One of the marijuana industry’s largest players, Bhang Chocolate, has announced it is terminating the deal with public trading firm Mentor Capital Inc., alleging breach of agreement.
Los Angeles marijuana lawyers recognize that as the marijuana industry evolves, larger companies are investing in the trade. We will continue to see more of these public deals, though we suspect many may be pump-and-dump scams.
Legitimate players in the marijuana industry need to ensure their interests are protected on a number of fronts, including in the course of collaborative business efforts. Our firm is experienced in helping marijuana companies navigate the legal and business waters.
When the Bhang/Mentor deal was first announced earlier this year, it was widely covered for its sheer size. The agreement indicated that Mentor Capital would provide $39 million in equity funding for Bhang’s national and international expansion in exchange for 60 percent of the firm’s shares.
Mentor had announced the agreement in March, conceding there was a risk, indicating that while the marijuana industry was experiencing explosive growth, the market was “sometimes chaotic,” considering the ongoing efforts at marijuana legalization across the country.
Indeed, the federal government still technically considers marijuana to be a Schedule I narcotic, a dangerous, addictive substance with no recognized medical value. Of course, this does not jive with the decision to legalize the drug for medicinal purposes in 22 states, California being the first. Legislators in other states are on the fence about the issue, though proposals are pending in Ohio, Florida and elsewhere.
In the original announcement, Mentor indicated it believed Bhang to be the “bulwark of business professionalism and integrity” in the medicinal chocolate industry.
However, it now appears those sentiments are no longer reciprocal, at least from the Bhang management team’s perspective.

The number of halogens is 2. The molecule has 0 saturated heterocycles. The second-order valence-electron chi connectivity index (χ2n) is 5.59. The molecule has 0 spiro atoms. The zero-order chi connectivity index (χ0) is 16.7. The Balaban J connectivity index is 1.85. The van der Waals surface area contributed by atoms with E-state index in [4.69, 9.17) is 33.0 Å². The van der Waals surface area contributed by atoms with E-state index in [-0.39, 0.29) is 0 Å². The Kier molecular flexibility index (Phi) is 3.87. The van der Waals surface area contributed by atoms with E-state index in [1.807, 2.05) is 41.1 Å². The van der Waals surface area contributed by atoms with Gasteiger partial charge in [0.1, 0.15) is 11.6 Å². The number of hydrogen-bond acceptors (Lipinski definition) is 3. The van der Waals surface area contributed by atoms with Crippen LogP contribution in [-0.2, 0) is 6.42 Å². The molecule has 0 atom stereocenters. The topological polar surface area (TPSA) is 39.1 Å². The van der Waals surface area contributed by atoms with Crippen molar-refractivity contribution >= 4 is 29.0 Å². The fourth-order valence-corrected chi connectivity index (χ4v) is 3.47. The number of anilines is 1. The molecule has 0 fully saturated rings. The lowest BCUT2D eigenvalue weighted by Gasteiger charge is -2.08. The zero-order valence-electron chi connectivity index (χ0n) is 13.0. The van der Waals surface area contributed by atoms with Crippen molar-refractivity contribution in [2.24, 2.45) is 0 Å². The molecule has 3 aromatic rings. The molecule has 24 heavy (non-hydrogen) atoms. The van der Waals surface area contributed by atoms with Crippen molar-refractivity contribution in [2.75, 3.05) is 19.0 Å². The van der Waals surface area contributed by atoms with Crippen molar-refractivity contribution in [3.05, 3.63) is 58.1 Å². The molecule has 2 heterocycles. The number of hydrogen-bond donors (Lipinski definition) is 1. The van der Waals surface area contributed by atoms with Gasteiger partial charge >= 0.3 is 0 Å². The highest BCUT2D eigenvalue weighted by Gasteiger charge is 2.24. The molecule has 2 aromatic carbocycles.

Even when the agreement was first unveiled, CEO Scott Van Rixel was quoted as saying the marijuana industry had mixed results in collaborations with public companies. However, he indicated a definite need for funding through a fair public market.
Now, though, in a recent press release, Bhang representatives allege Mentor violated the terms of the contract. Specifically, Bhang asserts it was never in receipt of a demanded payment balance of $7.5 million that Mentor was supposed to pony up per the underlying terms. Additionally, the previous agreement apparently indicated Mentor was not supposed to use Bhang’s name in any of its promotional materials in efforts to lure additional companies or investors. However, it is alleged Mentor did so anyway.
In response, Bhang made the formal declaration that Mentor was in default under the terms of the agreement. Further, the company asserted that Mentor’s CEO, Chet Billingsly, was not and had never been appointed the Bhang’s board of directors, and that Bhang’s CEO was never appointed to Mentor’s board of directors. The Bhang press release also indicated the company would refuse to accept shares of Mentor’s common stock in lieu of the remaining cash payment owed, and it underscored that Mentor was to cease and desist any reference to its company in current and future promotional efforts.
The Los Angeles CANNABIS LAW Group represents growers, dispensaries, collectives, patients and those facing marijuana charges. Call us at 714-937-2050.
Bhang Terminates Relationship With Mentor Capital, June 26, 2014, Staff Report, Marijuana Business Daily
More Blog Entries:
Despite DEA, California Patients Know Medical Marijuana Benefits, June 24, 2014, Los Angeles Marijuana Lawyer Blog